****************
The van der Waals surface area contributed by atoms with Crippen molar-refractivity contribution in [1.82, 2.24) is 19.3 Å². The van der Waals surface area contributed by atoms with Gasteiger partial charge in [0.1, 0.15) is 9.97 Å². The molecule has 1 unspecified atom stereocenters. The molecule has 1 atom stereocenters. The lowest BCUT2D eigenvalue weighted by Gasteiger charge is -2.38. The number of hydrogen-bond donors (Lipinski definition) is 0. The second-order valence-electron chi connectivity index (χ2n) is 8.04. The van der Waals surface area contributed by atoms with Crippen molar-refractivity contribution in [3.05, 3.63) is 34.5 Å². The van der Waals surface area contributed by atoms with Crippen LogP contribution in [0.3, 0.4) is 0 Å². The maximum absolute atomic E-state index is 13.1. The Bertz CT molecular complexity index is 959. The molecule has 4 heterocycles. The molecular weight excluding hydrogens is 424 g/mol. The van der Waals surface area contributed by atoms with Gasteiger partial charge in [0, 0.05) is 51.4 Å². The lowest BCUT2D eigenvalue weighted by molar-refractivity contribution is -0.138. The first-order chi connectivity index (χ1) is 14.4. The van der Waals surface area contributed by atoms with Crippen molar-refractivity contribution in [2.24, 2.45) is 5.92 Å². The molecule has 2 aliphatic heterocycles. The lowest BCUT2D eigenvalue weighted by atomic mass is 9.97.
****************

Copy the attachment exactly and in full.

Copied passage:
The van der Waals surface area contributed by atoms with Crippen molar-refractivity contribution in [1.82, 2.24) is 19.3 Å². The van der Waals surface area contributed by atoms with Gasteiger partial charge in [0.1, 0.15) is 9.97 Å². The molecule has 1 unspecified atom stereocenters. The molecule has 1 atom stereocenters. The lowest BCUT2D eigenvalue weighted by Gasteiger charge is -2.38. The number of hydrogen-bond donors (Lipinski definition) is 0. The second-order valence-electron chi connectivity index (χ2n) is 8.04. The van der Waals surface area contributed by atoms with Crippen molar-refractivity contribution in [3.05, 3.63) is 34.5 Å². The van der Waals surface area contributed by atoms with Crippen LogP contribution in [0.3, 0.4) is 0 Å². The maximum absolute atomic E-state index is 13.1. The Bertz CT molecular complexity index is 959. The molecule has 4 heterocycles. The molecular weight excluding hydrogens is 424 g/mol. The van der Waals surface area contributed by atoms with Gasteiger partial charge in [0, 0.05) is 51.4 Å². The lowest BCUT2D eigenvalue weighted by molar-refractivity contribution is -0.138. The first-order chi connectivity index (χ1) is 14.4. The van der Waals surface area contributed by atoms with Crippen molar-refractivity contribution in [2.24, 2.45) is 5.92 Å². The molecule has 2 aliphatic heterocycles. The lowest BCUT2D eigenvalue weighted by atomic mass is 9.97.